Assistant Professor of Management Thomas Lombardi works in his office in Forrer. Photo: Penh Alicandro ’22
Thomas Lombardi earned a bachelor’s degree in history at SUNY Geneseo, a master’s degree in history at Fordham University, a master’s degree in computer science at Pace University, and a Doctor of Professional Studies degree in computing studies, also at Pace.
And then Lombardi, who is beginning his first year as an assistant professor of management at Eckerd College, set out on a little expedition.
After completing his doctoral work in computing, he and his wife moved to eastern Bosnia in 2008 to teach information systems at the American University in Bosnia and Herzegovina. He developed a service learning and outreach program in which information technology students provided basic computer training and support services for Bosnian war widows, so they could communicate with their remaining family members.
During their time in the Balkans, the Lombardis traveled to every ancient and medieval castle, church, temple, mosque and ruin they could find, from Pécs in Hungary to Hierapolis in Turkey. After returning to the U.S., Lombardi taught computing and information studies at Washington & Jefferson College in Pennsylvania from 2013–2016.
Exploring the Radimlja necropolis in Bosnia and Herzegovina. Photo credit Thomas Lombardi
But by 2017, he was on the road again, this time teaching information systems and technology at the University of the Virgin Islands, where he also served as IT manager and software developer at OrangeWave Innovative Science, LLC.
While at UVI, part of his focus was on the information systems required to support the Virgin Islands Robotic Telescope at Etelman Observatory. Located on St. Thomas island, the Observatory is an astronomical and geophysical facility owned and operated by UVI and is the easternmost observatory in the U.S.
Management, computer science and history. “It’s a weird story,” Lombardi says with a chuckle. “In high school I had the dual interest in history and computing. At that point it didn’t occur to me that they would ever go together. But all three are connected in a lot of ways. And that spirit that made me try to unite them is the same spirit I see at Eckerd.”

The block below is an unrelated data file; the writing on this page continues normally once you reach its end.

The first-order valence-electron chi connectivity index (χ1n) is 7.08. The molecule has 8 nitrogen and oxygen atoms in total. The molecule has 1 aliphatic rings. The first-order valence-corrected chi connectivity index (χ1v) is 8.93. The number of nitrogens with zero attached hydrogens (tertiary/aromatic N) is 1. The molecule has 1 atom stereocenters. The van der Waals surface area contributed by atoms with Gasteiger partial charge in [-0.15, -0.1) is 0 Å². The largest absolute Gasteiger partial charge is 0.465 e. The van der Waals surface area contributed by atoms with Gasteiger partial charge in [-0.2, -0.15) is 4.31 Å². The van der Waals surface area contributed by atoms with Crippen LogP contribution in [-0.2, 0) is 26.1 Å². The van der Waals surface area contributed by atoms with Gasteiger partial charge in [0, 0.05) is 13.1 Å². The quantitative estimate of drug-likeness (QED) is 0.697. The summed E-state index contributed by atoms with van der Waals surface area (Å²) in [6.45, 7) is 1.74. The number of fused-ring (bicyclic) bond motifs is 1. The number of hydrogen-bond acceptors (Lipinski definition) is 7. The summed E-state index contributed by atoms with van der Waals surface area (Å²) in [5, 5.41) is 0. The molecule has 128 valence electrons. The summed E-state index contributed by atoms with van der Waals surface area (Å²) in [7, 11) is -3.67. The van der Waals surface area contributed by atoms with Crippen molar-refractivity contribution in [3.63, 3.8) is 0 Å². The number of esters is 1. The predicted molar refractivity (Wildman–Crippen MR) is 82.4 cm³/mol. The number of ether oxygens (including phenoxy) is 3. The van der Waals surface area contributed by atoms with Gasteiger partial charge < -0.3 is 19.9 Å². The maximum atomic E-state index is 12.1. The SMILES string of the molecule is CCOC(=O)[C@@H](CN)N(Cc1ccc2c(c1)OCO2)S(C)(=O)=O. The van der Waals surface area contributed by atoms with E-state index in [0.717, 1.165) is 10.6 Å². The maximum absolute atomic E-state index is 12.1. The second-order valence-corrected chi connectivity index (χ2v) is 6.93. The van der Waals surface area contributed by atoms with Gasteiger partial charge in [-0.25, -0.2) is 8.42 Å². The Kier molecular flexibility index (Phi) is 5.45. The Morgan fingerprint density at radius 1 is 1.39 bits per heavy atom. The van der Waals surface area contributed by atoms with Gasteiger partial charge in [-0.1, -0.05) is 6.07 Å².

His varied experiences, Lombardi says, helps prepare students for productive lives and successful careers “by requiring a variety of approaches to match the diverse student population. In addition to the mastery of course content, students must learn problem-solving skills, critical thinking, quantitative reasoning, effective communication, resourcefulness and professionalism in order to thrive in the many roles and responsibilities they will assume in their lives.
“Students develop these skills by combining the rigors of technical education with the goals of liberal education,” he adds. “Most importantly, students learn to place their technical knowledge in the service of human progress.”
Lombardi’s past research includes studies in digital humanities, bioinformatics, and network science. Currently, he is investigating the role of trade secrets in small-business development.
“Over the last 10 years or so, trade secrets have taken on a more important role in the intellectual property portfolios of companies,” he explains. “This process is driven by court cases that weakened patent protections somewhat, and technology which is more and more dependent on data.
“Databases, code and algorithms are notoriously hard to protect with copyright or patents, so what is left is trade secrets,” he says. “Unfortunately, many small businesses do not have an adequate understanding of how to protect their growing portfolio of such intellectual property. Our research is designed to help small businesses get a handle on this changing landscape.”
The courses Lombardi is teaching this semester include Quantitative Methods, Stat Methods: Management and Economics, and Management Information Systems.
“I think my students can expect me to challenge them to use data to understand the real world,” Lombardi adds. “Data now has almost no real boundaries. You can study almost anything. So I’ll try to encourage and excite them with the possibility of learning about the world using data.”